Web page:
Islamabad: The Election Commission of Pakistan (ECP) on Sunday said complaints about seven seats of the National Assembly from Karachi and 14 of Sindh Assembly would be decided within next 2-4 days after looking into the evidence, some of it provided by the European observers.
Chief Election Commissioner (CEC) Justice (R) Fakhruddin G Ebrahim had revisited the port city of Karachi to assess problems and the commission also awaited reports from the returning officers, district returning officers, provincial election commission and regional and district election commissioners on the subject.
Around five political parties in Karachi, including Pakistan Tehreek-e-Insaf and Jamaat-e-Islami, boycotted the electoral process in Karachi and Hyderabad, citing massive rigging, seizure of election material and harassment of polling staff.
Allegations of rigging are directed at the MQM, directly or indirectly.Talking to media persons here at the Election Commission Secretariat, ECP Secretary Ishtiak Ahmad Khan said a European Union team shared some evidences with him on the issue. He said it would have to be tackled as to why complaints of rigging repeatedly came from Karachi adding that the commission believed in transparency.
Regarding NA-250, he said there was an issue of election material and noted that the date for re-polling at 43 polling stations would be announced within 10 days. Ishtiak said the commission would also see as to why there was delay in the start of polling in some Karachi constituencies, as it was responsible for each and every ballot paper to ensure transparency.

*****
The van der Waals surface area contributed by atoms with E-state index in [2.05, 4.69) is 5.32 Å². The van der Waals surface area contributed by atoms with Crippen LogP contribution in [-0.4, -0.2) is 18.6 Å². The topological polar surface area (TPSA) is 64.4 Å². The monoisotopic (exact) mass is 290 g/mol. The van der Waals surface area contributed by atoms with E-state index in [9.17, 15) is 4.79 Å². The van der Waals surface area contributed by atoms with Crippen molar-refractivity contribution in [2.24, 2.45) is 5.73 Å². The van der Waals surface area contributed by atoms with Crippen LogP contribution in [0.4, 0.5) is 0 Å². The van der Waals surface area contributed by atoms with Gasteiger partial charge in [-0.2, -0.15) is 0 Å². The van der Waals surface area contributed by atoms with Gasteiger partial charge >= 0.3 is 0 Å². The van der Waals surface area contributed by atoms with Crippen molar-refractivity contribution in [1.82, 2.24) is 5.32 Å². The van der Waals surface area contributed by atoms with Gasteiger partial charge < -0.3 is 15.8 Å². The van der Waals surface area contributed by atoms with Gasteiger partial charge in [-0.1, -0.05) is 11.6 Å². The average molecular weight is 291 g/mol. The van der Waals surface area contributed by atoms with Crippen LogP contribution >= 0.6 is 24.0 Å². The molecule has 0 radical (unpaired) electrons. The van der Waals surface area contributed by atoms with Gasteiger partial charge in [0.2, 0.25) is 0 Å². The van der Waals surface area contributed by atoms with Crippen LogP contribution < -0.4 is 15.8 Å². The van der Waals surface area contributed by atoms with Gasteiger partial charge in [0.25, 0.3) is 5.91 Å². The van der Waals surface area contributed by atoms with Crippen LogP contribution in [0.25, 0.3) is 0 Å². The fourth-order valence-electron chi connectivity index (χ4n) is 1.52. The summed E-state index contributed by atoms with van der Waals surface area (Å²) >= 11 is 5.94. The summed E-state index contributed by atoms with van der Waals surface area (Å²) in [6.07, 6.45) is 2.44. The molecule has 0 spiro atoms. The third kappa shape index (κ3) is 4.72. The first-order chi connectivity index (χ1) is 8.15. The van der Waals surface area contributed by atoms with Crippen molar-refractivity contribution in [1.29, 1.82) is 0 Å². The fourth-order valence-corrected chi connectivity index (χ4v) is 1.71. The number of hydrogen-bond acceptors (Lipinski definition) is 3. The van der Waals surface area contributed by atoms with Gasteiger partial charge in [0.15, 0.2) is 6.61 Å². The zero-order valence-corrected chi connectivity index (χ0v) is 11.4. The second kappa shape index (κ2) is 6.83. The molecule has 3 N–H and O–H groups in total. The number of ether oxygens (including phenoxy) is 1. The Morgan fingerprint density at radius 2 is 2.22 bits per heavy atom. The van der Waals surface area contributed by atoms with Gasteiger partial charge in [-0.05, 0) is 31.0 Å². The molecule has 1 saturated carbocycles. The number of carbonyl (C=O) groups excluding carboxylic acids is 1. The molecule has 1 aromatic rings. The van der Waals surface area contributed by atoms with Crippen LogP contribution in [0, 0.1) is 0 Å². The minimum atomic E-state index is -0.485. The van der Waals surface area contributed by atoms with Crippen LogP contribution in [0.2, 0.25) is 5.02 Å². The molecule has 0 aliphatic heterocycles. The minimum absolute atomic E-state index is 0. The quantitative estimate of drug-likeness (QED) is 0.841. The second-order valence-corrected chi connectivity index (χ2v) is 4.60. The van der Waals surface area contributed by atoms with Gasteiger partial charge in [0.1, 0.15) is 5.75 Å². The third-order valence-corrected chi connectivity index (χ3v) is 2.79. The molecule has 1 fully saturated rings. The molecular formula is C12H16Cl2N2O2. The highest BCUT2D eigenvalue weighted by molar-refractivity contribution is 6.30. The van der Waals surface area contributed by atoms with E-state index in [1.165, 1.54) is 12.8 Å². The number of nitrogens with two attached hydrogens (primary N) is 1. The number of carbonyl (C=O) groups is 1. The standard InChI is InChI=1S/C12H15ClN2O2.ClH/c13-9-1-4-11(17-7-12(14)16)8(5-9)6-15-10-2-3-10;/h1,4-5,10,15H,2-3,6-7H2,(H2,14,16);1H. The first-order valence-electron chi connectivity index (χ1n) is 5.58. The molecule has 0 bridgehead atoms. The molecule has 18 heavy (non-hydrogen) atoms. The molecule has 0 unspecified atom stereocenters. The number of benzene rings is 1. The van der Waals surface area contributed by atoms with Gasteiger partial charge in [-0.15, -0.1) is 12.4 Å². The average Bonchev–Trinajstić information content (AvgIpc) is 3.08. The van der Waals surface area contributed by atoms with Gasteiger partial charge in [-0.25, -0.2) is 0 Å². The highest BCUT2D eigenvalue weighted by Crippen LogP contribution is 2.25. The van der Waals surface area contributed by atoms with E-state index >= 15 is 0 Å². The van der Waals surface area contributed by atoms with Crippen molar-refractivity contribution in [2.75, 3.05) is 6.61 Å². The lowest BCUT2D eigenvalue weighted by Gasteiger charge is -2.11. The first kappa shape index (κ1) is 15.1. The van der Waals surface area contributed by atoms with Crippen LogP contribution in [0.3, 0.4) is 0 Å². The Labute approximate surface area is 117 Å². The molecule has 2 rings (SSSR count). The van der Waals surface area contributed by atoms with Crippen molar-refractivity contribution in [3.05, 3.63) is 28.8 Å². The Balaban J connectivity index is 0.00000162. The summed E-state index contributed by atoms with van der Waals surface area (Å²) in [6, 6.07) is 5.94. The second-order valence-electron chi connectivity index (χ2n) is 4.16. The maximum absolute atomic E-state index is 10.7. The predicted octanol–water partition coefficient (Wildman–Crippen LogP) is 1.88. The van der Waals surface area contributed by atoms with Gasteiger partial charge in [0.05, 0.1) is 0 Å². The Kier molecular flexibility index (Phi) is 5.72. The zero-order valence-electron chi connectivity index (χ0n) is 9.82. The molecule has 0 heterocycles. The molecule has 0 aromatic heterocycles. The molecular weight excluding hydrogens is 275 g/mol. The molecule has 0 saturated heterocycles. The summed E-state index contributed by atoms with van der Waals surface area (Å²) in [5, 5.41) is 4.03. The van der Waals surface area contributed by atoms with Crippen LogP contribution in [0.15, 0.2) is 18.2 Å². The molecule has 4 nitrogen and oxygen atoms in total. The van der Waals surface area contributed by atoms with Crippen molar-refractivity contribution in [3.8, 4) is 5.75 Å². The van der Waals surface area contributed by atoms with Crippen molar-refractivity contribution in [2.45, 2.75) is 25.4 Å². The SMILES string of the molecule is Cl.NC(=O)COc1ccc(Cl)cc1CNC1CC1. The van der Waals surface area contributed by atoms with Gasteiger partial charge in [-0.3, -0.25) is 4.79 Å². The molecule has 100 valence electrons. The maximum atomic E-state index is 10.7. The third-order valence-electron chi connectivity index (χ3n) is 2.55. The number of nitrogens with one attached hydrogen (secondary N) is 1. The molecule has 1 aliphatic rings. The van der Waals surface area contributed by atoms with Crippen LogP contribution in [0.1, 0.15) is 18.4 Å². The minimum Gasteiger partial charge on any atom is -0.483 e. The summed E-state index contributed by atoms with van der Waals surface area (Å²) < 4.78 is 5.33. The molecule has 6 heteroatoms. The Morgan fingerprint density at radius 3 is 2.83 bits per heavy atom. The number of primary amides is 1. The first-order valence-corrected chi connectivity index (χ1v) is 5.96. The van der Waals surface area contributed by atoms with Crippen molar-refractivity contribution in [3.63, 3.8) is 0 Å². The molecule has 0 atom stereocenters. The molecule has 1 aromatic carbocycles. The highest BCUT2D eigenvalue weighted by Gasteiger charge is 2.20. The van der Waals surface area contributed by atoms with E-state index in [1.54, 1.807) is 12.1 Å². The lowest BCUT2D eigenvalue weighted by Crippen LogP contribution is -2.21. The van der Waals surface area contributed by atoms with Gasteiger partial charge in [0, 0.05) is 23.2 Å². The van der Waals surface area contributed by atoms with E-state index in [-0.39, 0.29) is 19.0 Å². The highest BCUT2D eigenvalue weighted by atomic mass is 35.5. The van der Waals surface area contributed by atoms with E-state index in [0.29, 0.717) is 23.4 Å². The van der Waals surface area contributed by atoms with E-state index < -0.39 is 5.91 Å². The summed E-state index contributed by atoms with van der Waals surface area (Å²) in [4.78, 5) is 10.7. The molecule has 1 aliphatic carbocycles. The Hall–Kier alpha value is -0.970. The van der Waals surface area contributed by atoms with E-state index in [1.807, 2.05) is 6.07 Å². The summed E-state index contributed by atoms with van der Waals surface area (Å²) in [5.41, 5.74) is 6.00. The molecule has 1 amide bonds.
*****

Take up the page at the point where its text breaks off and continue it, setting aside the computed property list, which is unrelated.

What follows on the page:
He said in case of fake vote casting, ballot papers might be handed over to Nadra for verification of thumb impression.To a question, he noted that election tribunals were available to anyone to file complaints about the electoral process. He said the holding of election was the victory of the entire nation and democracy and congratulated the nation in this regard.
The ECP secretary pointed out that presiding officers hand the copies of results over to the candidates or their polling agents and share details with the returning officers, who then send them to the Election Commission and the results of a constituency were published in an official gazette only after the submission of a statement of expenditures by the candidates within 10 days after the polls.
He contended that the commission had so far officially announced the results of 44 NA seats and 120 seats of the four provincial assemblies. Ishtiak ruled out the possibility of tampering with the election results.
He said an independent winning candidate had three days to join a political party; otherwise, he would be notified as independent. He said the inaugural session of the National Assembly-elect had to be summoned within 21 days after the elections to elect speaker, deputy speaker and then the prime minister.
He noted there were seven cases in which candidates won from more than one constituency and they would have to opt for one. The seats falling vacant would be filled within 60 days, he added.